In a recent column you mentioned that a lump-sum distribution from a Keogh plan is "eligible for special forward averaging (five years for most people, 10 years using 1986 tax rates for anyone who was 50 or older on Dec. 31, 1986)."

Two questions: Is that option only available for 1986 tax returns, or may it be used in a later year provided the taxpayer was 50 years old by Dec. 31, 1986, and the 1986 tax tables are used?

Is a lump-sum distribution from the newly established Thrift plan for federal workers also eligible for 10-year forward averaging?

Before I answer, let me set the record straight on the date you used. In the June 8 column I corrected that date; the special 10-year averaging is only available for people who were 50 or older as of Jan. 1,1986.

Now to your questions: The 10-year averaging method is not restricted to 1986; it will continue to be available in future years to those who meet the age requirement -- but it will always require the use of the 1986 tax rates.

Because of the reduction in tax rates, anyone who qualifies should try both the old and the new (five-year) method to see which produces the lower tax.

A lump-sum distribution from the federal thrift plan will not qualify for either 10-year averaging or the new five-year method.

To qualify as a lump-sum distribution, the payout must include (within one tax year) the entire balance to your credit in the employer pension plan.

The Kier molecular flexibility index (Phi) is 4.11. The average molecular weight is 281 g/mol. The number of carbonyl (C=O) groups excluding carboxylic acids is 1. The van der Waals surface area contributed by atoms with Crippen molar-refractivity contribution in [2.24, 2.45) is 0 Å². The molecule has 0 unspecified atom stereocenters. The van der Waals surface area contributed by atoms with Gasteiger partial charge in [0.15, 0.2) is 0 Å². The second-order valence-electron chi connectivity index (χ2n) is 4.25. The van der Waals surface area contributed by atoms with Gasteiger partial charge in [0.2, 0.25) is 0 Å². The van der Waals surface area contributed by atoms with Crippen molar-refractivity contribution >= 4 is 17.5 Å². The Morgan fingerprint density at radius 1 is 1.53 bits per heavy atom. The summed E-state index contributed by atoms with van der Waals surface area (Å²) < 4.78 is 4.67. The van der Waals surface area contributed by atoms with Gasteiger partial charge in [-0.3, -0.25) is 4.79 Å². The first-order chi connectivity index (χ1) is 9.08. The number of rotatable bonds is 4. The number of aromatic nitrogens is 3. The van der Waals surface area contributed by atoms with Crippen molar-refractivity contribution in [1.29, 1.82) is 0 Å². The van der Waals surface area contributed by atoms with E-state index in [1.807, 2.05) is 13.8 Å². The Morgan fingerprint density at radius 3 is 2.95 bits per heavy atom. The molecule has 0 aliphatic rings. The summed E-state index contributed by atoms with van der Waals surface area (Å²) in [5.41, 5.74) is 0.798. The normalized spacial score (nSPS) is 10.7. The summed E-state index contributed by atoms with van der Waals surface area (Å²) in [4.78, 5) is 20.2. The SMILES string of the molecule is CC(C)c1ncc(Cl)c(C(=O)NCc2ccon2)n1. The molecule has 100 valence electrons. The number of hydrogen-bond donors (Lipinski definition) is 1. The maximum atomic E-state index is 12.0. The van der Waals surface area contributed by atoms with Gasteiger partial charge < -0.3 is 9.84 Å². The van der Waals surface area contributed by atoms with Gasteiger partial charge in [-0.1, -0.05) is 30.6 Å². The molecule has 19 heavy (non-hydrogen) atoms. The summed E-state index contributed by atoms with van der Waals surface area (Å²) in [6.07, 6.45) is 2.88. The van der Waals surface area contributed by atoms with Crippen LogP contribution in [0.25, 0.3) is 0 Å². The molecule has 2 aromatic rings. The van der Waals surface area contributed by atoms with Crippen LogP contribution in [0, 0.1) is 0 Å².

Even a partial distribution must equal at least 50 percent of that total balance. Since it is highly unlikely that the taxable portion of your contributions to the plan will be that much, such a distribution will not qualify for either averaging or rollover into an IRA.

My wife serves as court-appointed guardian of her 84-year-old brother, a bachelor with substantial net worth. The court has approved an annual guardian's commission of several thousand dollars.

I assume that the amount of the commission must be reported as income on our joint return. Can the commission be claimed as a tax-deductible item?

Yes. If the fee is an "ordinary and necessary" expense of administering the guardianship -- as it is in this case -- the amount of the fee is deductible on the tax return she files for her brother.

If your wife is filing an individual return on Form 1040 for him, the fee is deductible as a miscellaneous expense on Schedule A (assuming itemizing).

If a trust has been established and she is filing a fiduciary return on Form 1041, then it is deductible directly from total income.

I retired Jan. 1, 1987, and will still be able to deposit $2,000 into my IRA for 1987 as my adjusted gross income will be less than $25,000. However, for 1988 (and I presume beyond) I was told that unless I earn $2,000 or more on top of my interest and retirement income, I will not be eligible to set aside additional funds in my IRA. Yet nothing I have read indicates this -- everyone writes about AGI limits, age, etc.

Can you please discuss the validity of the information I have received?

Your information is correct -- and I suspect I'm as guilty as others on this subject. We tend to get so wrapped up in all the new qualification requirements that we forget to mention a basic rule: Regardless of the other rules, you may not deposit into an IRA an amount in excess of your earned income for the year. "Earned income" includes such things as wages, commissions, tips and net earnings from self-employment, but it does not include either investment or retirement income.Abramson is a family financial counselor and tax adviser. Questions of general interest on tax matters, insurance, investments, estate planning and other aspects of family finances will be answered in this column. Advice cannot be given on an individual basis. Address all questions to E.M. Abramson, The Washington Post, Business &Finance News, 1150 15th St. NW, Washington, D.C. 20071.